Sales tax hike goes into effect Tuesday

CHICAGO The increase was passed in February to close the county's projected $234 million deficit.

The sales tax in suburban Cook County will begin at 9 percent after the county board more than doubled the tax. The revenue will allow the county to hire more than 1,000 new workers.

Consumer pocket books are being squeezed with higher real estate taxes, increased transportation rates, rising energy prices, escalating food costs and now higher taxes thanks to the cook county board of commissioners.

On July 1, Chicago will have the highest sales tax on general merchandise in the nation.

"They continue to put sales tax on mostly the middle class or the lower class. What are they going to use this for?" said Tyuv Ali, Chicagoan.

"I think it is crazy. Absolutely. How are people that are unemployed going to be able to adjust to that?" said Monica Rivera.

A poll commissioned by theChicagoland Chamber shows voters have widespread dissatisfaction with the region's tax climate.

"A ten and a quarter tax on goods in Cook County combined with a McPier tax on restaurants can make the tax as high as 11 percent. We do not attract and keep business when we create a client that puts more and more burdens on businesses. what will happen is people will shop elsewhere this does not help chicagoaland," said Harry Seigle, Chicagoland Chamber Of Commerce.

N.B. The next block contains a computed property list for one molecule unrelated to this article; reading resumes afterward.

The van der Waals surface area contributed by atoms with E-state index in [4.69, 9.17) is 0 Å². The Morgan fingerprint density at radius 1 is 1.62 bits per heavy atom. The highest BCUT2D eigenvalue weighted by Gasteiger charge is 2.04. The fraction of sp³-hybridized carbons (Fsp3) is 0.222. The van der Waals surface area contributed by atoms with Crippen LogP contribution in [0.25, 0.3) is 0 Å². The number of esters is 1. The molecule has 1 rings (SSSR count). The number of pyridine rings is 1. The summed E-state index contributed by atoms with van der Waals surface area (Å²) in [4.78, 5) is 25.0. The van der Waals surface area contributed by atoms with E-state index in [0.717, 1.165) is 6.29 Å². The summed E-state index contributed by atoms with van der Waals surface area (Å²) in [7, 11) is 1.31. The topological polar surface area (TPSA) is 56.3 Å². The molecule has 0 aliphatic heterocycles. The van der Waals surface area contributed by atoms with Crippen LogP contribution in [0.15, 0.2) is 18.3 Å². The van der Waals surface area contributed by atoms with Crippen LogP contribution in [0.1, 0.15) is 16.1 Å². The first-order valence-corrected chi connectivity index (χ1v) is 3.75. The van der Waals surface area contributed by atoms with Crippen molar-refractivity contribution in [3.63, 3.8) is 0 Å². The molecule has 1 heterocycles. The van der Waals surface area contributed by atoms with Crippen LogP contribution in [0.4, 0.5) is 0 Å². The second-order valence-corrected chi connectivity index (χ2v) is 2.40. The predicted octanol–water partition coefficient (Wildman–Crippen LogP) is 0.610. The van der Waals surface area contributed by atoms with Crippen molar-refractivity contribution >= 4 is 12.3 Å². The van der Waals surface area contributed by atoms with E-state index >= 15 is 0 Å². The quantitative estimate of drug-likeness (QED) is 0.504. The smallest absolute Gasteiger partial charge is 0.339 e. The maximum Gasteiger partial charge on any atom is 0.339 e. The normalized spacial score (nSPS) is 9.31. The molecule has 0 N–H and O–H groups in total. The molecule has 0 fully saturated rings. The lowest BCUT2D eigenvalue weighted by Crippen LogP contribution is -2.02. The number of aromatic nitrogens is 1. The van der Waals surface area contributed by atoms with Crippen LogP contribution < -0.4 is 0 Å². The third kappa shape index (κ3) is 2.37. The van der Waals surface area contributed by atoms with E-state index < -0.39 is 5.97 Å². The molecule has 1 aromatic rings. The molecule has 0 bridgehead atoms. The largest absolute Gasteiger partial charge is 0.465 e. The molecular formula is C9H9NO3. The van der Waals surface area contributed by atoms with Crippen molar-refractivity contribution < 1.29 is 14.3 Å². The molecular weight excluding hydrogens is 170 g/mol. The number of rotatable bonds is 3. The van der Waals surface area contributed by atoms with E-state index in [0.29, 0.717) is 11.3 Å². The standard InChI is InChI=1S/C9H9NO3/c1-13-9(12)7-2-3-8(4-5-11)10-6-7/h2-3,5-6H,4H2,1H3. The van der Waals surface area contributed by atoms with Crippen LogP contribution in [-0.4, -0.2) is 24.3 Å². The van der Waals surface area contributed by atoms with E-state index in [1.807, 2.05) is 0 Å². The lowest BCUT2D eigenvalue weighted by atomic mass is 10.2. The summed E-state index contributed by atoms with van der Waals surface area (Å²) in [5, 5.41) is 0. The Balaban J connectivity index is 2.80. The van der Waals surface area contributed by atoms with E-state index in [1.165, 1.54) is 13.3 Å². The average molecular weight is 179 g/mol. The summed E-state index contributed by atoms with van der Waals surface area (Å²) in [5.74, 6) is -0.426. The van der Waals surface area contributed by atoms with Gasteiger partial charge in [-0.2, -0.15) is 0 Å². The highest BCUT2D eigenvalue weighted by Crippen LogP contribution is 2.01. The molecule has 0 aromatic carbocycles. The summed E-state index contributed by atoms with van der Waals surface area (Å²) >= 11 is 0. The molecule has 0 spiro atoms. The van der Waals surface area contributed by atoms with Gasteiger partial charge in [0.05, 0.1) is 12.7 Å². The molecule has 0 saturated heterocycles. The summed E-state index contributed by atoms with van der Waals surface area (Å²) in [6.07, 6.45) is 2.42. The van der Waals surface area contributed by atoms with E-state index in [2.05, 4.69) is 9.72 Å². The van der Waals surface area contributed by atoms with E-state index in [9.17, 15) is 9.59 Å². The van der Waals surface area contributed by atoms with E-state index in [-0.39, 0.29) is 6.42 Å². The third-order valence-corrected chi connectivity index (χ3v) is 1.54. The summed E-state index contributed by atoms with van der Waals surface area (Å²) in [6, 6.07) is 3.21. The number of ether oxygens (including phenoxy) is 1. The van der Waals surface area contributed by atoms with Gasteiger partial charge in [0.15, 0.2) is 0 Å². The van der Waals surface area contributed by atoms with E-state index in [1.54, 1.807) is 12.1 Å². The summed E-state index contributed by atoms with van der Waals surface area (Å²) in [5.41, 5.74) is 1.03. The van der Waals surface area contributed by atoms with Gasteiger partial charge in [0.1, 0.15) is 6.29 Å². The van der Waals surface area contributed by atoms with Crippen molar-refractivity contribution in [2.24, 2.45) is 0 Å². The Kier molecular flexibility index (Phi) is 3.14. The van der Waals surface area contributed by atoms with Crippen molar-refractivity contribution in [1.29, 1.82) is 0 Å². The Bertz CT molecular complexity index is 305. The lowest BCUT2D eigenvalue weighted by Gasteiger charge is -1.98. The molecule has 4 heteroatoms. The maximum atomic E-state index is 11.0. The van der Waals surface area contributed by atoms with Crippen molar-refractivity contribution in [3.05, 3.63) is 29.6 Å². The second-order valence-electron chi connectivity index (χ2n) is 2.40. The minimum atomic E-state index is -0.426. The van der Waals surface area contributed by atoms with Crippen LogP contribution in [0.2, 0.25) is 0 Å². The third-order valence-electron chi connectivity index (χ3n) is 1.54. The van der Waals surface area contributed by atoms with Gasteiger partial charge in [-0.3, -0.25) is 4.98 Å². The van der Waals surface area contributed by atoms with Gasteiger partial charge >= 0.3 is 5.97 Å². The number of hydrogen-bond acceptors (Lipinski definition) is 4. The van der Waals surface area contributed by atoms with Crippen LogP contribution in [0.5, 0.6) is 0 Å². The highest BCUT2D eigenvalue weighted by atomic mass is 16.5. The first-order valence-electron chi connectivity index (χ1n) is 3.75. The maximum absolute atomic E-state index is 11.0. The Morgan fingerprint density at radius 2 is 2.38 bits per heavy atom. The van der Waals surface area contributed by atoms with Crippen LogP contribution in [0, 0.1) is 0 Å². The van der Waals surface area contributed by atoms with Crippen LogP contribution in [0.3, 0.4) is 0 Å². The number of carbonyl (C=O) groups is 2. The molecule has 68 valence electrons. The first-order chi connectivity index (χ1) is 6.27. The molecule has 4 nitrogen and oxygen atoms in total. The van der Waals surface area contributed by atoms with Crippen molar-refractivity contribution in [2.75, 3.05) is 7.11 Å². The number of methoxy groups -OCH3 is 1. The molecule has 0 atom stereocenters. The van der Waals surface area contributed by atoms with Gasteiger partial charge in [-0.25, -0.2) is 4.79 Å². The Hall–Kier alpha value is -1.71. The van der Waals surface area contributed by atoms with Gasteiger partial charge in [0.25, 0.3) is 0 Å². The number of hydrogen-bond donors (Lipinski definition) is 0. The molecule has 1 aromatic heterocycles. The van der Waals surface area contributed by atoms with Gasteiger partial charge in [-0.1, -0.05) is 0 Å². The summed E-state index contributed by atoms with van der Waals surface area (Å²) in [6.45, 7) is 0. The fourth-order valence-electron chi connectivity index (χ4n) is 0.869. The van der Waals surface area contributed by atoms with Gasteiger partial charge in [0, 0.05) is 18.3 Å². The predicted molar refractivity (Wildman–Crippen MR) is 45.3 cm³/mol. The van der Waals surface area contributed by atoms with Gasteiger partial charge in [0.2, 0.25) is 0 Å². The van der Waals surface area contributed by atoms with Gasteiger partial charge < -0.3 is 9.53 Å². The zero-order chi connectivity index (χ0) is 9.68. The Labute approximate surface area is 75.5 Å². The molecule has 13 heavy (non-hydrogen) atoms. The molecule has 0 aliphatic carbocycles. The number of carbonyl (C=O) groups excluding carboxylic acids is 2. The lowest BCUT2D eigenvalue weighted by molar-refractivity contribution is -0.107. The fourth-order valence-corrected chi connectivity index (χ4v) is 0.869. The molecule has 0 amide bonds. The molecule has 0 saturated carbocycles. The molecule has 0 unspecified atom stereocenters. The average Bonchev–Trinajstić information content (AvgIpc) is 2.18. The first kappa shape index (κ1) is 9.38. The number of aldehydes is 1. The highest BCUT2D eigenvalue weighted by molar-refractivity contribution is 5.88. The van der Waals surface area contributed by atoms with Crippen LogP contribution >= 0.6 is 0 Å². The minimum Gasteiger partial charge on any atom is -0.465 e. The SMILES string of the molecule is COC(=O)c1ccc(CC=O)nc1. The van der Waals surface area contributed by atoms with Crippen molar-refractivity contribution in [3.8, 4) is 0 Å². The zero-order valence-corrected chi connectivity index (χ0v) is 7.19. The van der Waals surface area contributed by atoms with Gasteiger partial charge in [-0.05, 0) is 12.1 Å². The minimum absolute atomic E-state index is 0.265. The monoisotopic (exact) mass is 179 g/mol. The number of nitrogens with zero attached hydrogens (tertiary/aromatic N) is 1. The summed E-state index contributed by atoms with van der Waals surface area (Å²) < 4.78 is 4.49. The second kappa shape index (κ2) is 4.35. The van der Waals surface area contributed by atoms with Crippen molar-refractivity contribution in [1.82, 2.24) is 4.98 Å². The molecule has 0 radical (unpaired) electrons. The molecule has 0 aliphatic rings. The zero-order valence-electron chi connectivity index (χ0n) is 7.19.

"I will go to Lake County where things are cheaper and the taxes are less," said Jennifer Lee, Chicagoan.

"Over 11 percent that is ridiculous. I think we pay more than we should," said Michael Rice, Chicagoan.

Last February, 10 democrats on the 17-member county board approved the $500 million sales tax increase.

"There is a tax revolt that is ready to blow out for good reason… Raising taxes just to protect patronage and old fashion waste," said Cook County Commissioner Forrest Claypool.

Cook County Board President Todd Stroger's officer would not comment on camera.

"All we can do is vote the people out who voted for the tax increase. Vote against them and get this thing repealed," said Claypool.

"Government should be giving people incentives to get the economy going. Instead Cook County is acting as leg irons to hold people back," said Mike Quigley, Cook County Commissioner.

Quigley said this tax increase comes at the worse possible time. He thinks the city and county should help the economy by offering a sales tax holiday for at least a 2-week period to help jump start the economy. That kind of holiday has been successful in other parts of the country.

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